Game 25: Frankie’s Back

(AP Photo/Charlie Neibergall)

The Gus era ended too soon, at least for me. But I guess if you’re taking away a Gus, you could do worse than bringing in a Frankie. Mr. Cervelli gets his first start of the season today after missing the first four or five weeks with a broken foot. Oh yes, there will be fist pumps. Here’s the starting nine…

Derek Jeter, SS
Curtis Granderson, CF
Mark Teixeira, 1B
Alex Rodriguez, 3B
Robinson Cano, 2B
Nick Swisher, RF
Jorge Posada, DH
Brett Gardner, LF
Frankie Cervelli, C

Ivan Nova, SP

The game starts a little after 1pm ET and can be see on YES locally or TBS nationally. Enjoy the game.

Programming Note: There will be a feature on 2009 first rounder Slade Heathcott during the pregame show, so check it out. He’s killing the ball for Low-A Charleston right now (.370/.453/.630).

Curry: Millwood expected to opt out

Kevin Millwood will likely not be joining the Yankees, the YES Network’s own Jack Curry reported via Twitter. Millwood, who signed a Minor League deal toward the end of Spring Training with a May 1 opt-out date, did not impress the club in three outings down on the farm. In his most recent appearance, he lasted just two innings, giving up six earned runs on seven hits, and the club was not impressed with his stuff or velocity. If he can find another job with a Major League team, power to him, but the Yanks are, for now, satisfied with their pitching depth. Few will shed tears over this development.

Update: Buster Olney confirms it, Millwood has opted out. It’s been real, Kevin.

Jorge’s rough start

Believe it or not, the Yankees have already played over 14% of their 2011 schedule. It feels like the season just started. Despite that feeling, we’re quickly getting to the point where data and statistics can start to prove enlightening. Caution is required, though, as we’re still dealing with small sample sizes. We do know that all small sample sizes are not created equally. Some samples become statistically relevant very quickly. Others, like BABIP or UZR, take a very long time to stabilize. The distinction is important, because this is the time of the year at which you’ll be tempted to believe that an unreliably small sample size is indicative of future performance. In a lot of cases, it likely won’t be.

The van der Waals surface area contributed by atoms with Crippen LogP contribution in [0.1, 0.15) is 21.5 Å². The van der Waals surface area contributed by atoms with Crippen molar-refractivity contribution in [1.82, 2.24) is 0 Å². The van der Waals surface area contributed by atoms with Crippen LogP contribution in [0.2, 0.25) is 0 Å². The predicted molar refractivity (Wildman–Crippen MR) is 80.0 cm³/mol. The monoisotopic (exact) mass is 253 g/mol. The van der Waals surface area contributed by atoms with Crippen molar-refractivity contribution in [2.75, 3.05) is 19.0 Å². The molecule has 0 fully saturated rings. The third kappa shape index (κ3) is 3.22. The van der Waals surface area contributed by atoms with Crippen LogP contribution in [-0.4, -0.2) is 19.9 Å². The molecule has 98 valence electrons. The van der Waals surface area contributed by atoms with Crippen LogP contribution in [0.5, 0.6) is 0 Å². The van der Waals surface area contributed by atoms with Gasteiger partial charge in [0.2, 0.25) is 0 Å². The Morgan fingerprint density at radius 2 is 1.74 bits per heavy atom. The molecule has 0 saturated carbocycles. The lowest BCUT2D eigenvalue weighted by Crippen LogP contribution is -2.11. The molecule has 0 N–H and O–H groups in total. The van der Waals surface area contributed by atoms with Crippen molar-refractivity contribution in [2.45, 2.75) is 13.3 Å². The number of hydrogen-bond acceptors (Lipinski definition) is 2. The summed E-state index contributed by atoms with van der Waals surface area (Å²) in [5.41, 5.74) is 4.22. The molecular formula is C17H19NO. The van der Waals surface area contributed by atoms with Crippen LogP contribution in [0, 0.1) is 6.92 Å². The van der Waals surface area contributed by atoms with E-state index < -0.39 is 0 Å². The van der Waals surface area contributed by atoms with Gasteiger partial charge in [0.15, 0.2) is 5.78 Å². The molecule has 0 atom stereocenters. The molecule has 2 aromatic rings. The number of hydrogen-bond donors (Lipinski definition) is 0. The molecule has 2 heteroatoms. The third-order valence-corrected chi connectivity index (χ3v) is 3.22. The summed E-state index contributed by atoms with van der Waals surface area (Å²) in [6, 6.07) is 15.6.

Part of the reason that this temptation is so strong is because it confirms what our eyes have seen. This is particularly the case when a player looks terrible, either at the plate or in the field: “Carl Crawford may bounce back, but have you seen how badly he’s flailing at offspeed stuff in the dirt? Will he ever be able to hit a curve from a lefty?” This is where it gets tricky. Part of what Crawford may be dealing with is a temporary deterioration of skill, a slump. He looks bad, so we aren’t surprised to see him get bad results. There’s a flip side, though. Crawford is getting bad results, which makes us more likely to focus on how badly he looks. It’s a self-reinforcing mechanism, and the only way it stops is for Crawford to stop looking bad, or get better results, or both.

This is a roundabout way of addressing Jorge Posada and his horrific start. Heading into the weekend Posada was batting .130/.231/.391 with only nine hits and eight walks in 78 plate appearances. The only reason Posada’s slugging percentage is so high is because six of his nine hits have been home runs. It’s really been an all or nothing sort of year for Jorge. Some have argued that his slow start is indicative of a larger trend and predictive of future performance. Some have even called for Posada to get the Old Yeller treatment, so to speak. These calls may be premature.

So far, Posada’s approach at the plate isn’t much different than it’s always been. He’s swinging at the same amount of pitches he always has, both in and out of the zone (the latter is slightly elevated). His contact rates are slightly lower than they’ve been in the past but not significantly so, and he hasn’t accrued enough plate appearances for his contact rates to be considered statistically significant anyway. What seems to be happening is simply that Posada is getting some bad luck on balls in play. Posada’s career BABIP of .316. It currently stands at .070. For Posada or for any major leaguer, a BABIP of .070 is simply unsustainable. No matter how badly he’s looked at the plate, particularly against off speed pitches, there is simply no reason to expect him to maintain a BABIP that low.

He has looked bad against off speed pitches. As Mike noted on Thursday, Posada has always excelled primarily against fastballs. But this year he hasn’t been as bad against off speed pitches as our eyes may have told us. From 2009 to 2010, Posada saw 457 sliders and whiffed on 17.1% of them. This year he’s seen 33 sliders and whiffed on only 6.1% of them. In 2009-2010, Posada saw 597 changeups and whiffed on 10.2% of them. In 2011 he’s seen 44 changeups and whiffed on 11.4% of them. From 2009-2010 Posada saw 464 curveballs and whiffed on 14% of them. This year he’s seen 37 curveballs and whiffed on 16.2%. The “biggest” increase is the curveball. Posada has whiffed on 2.2% more curveballs in 2011 than he has in the past two years. This increase in whiff rate amounts to exactly one more curveball whiffed this year than he would have in the past two years. One.